What about re-taking courses? For instance, getting a C, then taking it again and getting an A. At some universities it is possible to retake a course and the latter attempt will only be calculated in your GPA. I know someone that has a 4.0 because of this- without this, it would be below 3.8.

How would graduate school admissions see this? just curious

-Maxwell's Demon

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grae313
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Postby grae313 » Mon Feb 11, 2008 3:34 am

everybody is human. if you have a 4.0, and they see it is because you retook a class or two because you screwed up, or even a bunch of classes from one bad semester, it's not a big deal.

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will
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Postby will » Mon Feb 11, 2008 3:57 am

I was talking to a professor of mine the other day, and she actually had a very interesting comment. She's scared when she sees students with a 4.0. It means, to her, that they either try too hard to play the game or don't take classes outside of the requirements. While a 4.0 is certainly never going to hurt a students chances in any way, you'd be surprised how little more it's worth than anything else >3.5.

Maxwells_Demon
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Postby Maxwells_Demon » Mon Feb 11, 2008 4:08 am

I've heard of that before too, will.

Thanks grae for the reply.

-Maxwell's Demon

twistor2
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Postby twistor2 » Mon Feb 11, 2008 10:26 am

I disagree. Your GPA doesn't imply anything about the courses you took. They're going to look at that seperately when they view your transcripts. So they're never going to just look at your GPA and say "This guy must've taken 8 semesters of introductory classes."

Having a high GPA will likely qualify you for scholarships, awards, and honors activities. All these things will look good on your application.

Some schools do allow you to retake classes, but be careful because many will just average both grades into your GPA.

shouravv
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Postby shouravv » Mon Feb 11, 2008 10:59 am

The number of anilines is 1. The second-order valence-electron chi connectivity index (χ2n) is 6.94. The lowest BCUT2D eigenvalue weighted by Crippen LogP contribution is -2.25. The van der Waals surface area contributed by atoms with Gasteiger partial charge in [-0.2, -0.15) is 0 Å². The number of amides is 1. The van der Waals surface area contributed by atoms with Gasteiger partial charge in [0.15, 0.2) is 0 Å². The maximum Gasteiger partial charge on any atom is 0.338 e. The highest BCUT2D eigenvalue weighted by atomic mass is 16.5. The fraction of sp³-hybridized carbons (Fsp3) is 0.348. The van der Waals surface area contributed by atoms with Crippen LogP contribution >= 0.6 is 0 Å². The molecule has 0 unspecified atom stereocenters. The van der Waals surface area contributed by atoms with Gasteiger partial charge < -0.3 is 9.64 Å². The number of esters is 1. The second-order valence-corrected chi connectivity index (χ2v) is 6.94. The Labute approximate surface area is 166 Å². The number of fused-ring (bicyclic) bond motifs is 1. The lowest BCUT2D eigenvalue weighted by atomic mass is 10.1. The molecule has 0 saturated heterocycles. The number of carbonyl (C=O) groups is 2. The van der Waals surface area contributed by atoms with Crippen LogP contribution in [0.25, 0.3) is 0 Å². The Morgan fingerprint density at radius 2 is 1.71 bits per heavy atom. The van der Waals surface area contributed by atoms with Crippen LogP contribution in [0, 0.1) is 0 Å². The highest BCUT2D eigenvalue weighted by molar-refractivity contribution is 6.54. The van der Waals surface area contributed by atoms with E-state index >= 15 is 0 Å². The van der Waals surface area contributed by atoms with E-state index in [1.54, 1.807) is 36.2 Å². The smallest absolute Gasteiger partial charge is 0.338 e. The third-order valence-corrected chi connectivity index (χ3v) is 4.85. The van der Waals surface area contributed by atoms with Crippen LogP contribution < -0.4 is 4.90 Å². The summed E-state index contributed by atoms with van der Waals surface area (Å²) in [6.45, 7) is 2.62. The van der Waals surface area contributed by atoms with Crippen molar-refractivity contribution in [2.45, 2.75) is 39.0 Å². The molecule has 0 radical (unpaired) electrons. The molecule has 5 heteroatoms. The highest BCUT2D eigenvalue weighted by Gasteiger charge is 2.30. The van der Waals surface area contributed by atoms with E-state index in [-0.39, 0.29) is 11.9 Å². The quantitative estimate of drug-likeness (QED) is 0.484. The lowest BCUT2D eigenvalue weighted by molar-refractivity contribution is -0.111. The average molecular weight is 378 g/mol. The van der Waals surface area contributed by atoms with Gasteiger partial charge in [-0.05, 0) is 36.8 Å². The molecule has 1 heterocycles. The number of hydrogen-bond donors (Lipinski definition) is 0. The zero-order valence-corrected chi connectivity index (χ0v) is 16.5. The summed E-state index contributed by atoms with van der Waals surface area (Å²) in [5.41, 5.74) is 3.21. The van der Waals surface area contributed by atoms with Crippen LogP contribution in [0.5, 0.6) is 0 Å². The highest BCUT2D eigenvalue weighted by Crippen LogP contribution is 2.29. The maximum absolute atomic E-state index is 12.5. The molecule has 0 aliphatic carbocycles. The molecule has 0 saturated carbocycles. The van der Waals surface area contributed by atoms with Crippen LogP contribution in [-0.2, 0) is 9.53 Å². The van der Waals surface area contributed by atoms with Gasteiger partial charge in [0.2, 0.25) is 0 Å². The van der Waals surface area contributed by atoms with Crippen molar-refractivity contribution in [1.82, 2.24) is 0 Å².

Humanities grades don't count. If someone is willing to accept you they will look into the transcript. Most schools even ask for major GPA.

Apart from the issue of whether we should be required to take so many humanities classes (in my school, a third of all courses a typical physics or astrophysics major takes are humanities), I must admit that it helps down the line to keep up with the business of writing papers for humanities classes. Because sooner or later, you will be writing papers for journals and cramming in a ton of work in 5-10 pages is never fun if you are doing it for the first time in years.

Also, this being grad applications season, I can recall how much easier was it for me to write the SOP in a few days compared to my cousin in a Institute of Technology who took his last humanities class two years ago.
Last edited by shouravv on Mon Feb 11, 2008 5:39 pm, edited 1 time in total.

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twistor
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Postby twistor » Mon Feb 11, 2008 1:20 pm

All courses count, but some count more than others. If you're serious about graduate school you should take all your courses seriously.

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dlenmn
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Postby dlenmn » Mon Feb 11, 2008 5:14 pm

All things being equal, of course it's better to do well. But a humanities class freshman year? That's the type of class which is going to count least. I wouldn't worry about it too much. What type of grade are you looking at anyway? If it's a B, don't sweat it.


However, this should provide a lesson to research classes and professors before you take them -- my school has a student run prof/class evaluation website, many other schools have something similar.

EDIT: I didn't say the following explicitly (although I meant to): although a bad humanities grade freshman year isn't going to end you, certainly don't make a habit of poor humanities grades.
Last edited by dlenmn on Mon Feb 11, 2008 6:15 pm, edited 1 time in total.

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grae313
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Postby grae313 » Mon Feb 11, 2008 5:50 pm

all your grades matter. sure, graduate school applications have a place for you to put your major gpa. of course, they care most about how well you did in physics and math. however, if you want to go to a top school, you are competing against people who have a 4.0 or near to it in everything. if you have a 3.3 overal and a 4.0 math/physics, it's going to look like you are lazy or don't care about anythig except physics, and that doesn't look good. Do the best you can. and yes, you should visit ratemyprofessor.com or .org or whatever.